Joe Dituri, a retired Navy officer, is trying to break the land record for living underwater. NPR’s Joanna Summers checked in with him on her second day.
JUANA ESTAS, HOST;
Twenty-two feet deep in a tropical cove in the Florida Keys, we found Joseph Dituri today. He arrived yesterday, and if all goes well, he will be there for some 98 days to complete Project Neptune 100. It is a medical research and marine conservation mission, which, by the way, is breaking ground for human habitation underwater. We got to him on the foot of the underwater press company near Key Largo. Joseph Dituri, all things considered, grateful, and here to be grateful.
JOSEPH DITURI: Oh, thank you for having me. It is a great honor and privilege.
SUMMER: So you’ve said that the world census is a small, adolescent, small part of your mission. So we begin to ask you, what is the major part of your role?
DITURI: Oh, boy, it’s triple. And I want to increase the science, technology, engineering and math of our students, right? So while we’re here we’re doing this research, with schools in the area, local marine labs, and non-profit corporations. And we’ll bring the kids here and show them the science we’re doing so they can act on the science.
You also do biomedical research. That is the specific research that my Ph.D. In. And you learn human research, and I happen to be a guinea pig – so many tests before, blood tests, right? And then, while we’re here, we do the same experiment about five times. Then when I come, we will see what has been done and what has changed. And the third and last thing and perhaps the most important thing we do is the projection file. Noted marine scientists, such as – Count Sylvia will come down here and have a conversation. I stay here all night with Count Sylvia, and hang and cheat. What is it?
SUMMER: I would like to know. There is a kind of humming sound behind you. What is? Is that part of this company underwater pressurized? Do we hear this work behind you?
Diturri: Yeah. This is where positive pressure resides, and air must be pumped into it because we are at the bone-crushing depth of 22 feet of seawater. So basically it has to boil continuously. And the side effect is unfortunate, but it’s a necessity because I really love breathing.
SUMMER: Yeah. It is certain, I think, that you are here to live. All right. I know we just met, and I don’t want to get too personal, but please…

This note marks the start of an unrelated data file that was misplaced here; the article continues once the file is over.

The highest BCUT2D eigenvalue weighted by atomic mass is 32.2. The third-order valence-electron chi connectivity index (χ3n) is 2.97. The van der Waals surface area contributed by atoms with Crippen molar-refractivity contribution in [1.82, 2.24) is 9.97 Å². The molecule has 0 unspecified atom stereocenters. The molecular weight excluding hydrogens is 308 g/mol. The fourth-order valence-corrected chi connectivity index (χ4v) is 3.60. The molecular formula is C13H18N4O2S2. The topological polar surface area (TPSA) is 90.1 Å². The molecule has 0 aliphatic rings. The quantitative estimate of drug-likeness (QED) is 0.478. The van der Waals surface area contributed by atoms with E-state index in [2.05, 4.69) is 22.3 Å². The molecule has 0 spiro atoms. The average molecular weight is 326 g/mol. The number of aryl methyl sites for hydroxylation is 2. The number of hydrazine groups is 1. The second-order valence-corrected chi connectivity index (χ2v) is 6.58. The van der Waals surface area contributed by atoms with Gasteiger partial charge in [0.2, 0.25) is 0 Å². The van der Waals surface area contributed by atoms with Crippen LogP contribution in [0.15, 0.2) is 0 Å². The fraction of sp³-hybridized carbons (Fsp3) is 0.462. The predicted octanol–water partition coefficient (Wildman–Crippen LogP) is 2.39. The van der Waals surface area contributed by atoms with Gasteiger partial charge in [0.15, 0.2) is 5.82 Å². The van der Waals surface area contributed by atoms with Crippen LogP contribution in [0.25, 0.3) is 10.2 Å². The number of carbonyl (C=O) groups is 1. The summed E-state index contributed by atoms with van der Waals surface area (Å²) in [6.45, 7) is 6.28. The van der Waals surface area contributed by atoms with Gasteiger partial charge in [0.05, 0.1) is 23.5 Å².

SUMMER: …How does one get to the bathroom there?
DITURI: Oh, that’s not where I thought you were going. But that’s a big question. We are so comfortable here. Since it is only twelve feet, we are able to squeeze it. It has to be soaked and pumped to the surface and connected to regular sewers. So we have to go somewhere.
SUMMER: You know we’ve talked about things you hope for, but is there anything here that you fear could go wrong?
Diturri: Yeah. So our biggest fear right now is an isolated, confined, extreme environment cause I’m about a little over 1 1/2 times as stressed as you are now. And no one remained here longer than the 73 days of the present world. I mean, you know, we do weekly psychological interviews with my psychologist. When we get to the end, we’ll probably need to move that from once a week meetings to about once every other day meeting. So the one thing I’m worried about is that even though I have guests down here, I’m basically in a jail cell. I mean, I can go outside and swim, but still get in. And there is no sunlight, so I take vitamin D supplements. So it’s kind of hard – being away from family, friends. You know I have three daughters, but I don’t see them. But it’s kind of—all in the name of science, if you will.
SUMMER: What is it about ocean exploration that appeals to you? I know on your website that you are also known as Dr. Deep Sea
DITURI: (Laughter) Yeah. So in 2012, I left the Navy and was hired by James Cameron to do some work with him on exploration to the bottom of the ocean. So I’m looking at the research that you’re learning, and the DNA sample people pulled that they found at 35,000 feet. No one has ever done that before. They drew that example because when they did, they found a partial cure for Alzheimer’s. And at that point in my life, I said, we need everything on this planet. He just needs to live. What do I do, what do you do? Ten years later, as I am, I got to live in the ocean. We came to find something to do.
SUMMERS: University of South Florida associate professor and class commander Joseph Dituri has retired. We arrived at the 2nd day of what is expected to be the current mission of 100 people living under the sea. Thank you and best of luck to you.
DITURI: Thank you.
(Soundbite of intrepid flyers “UNDER THE SEA”)
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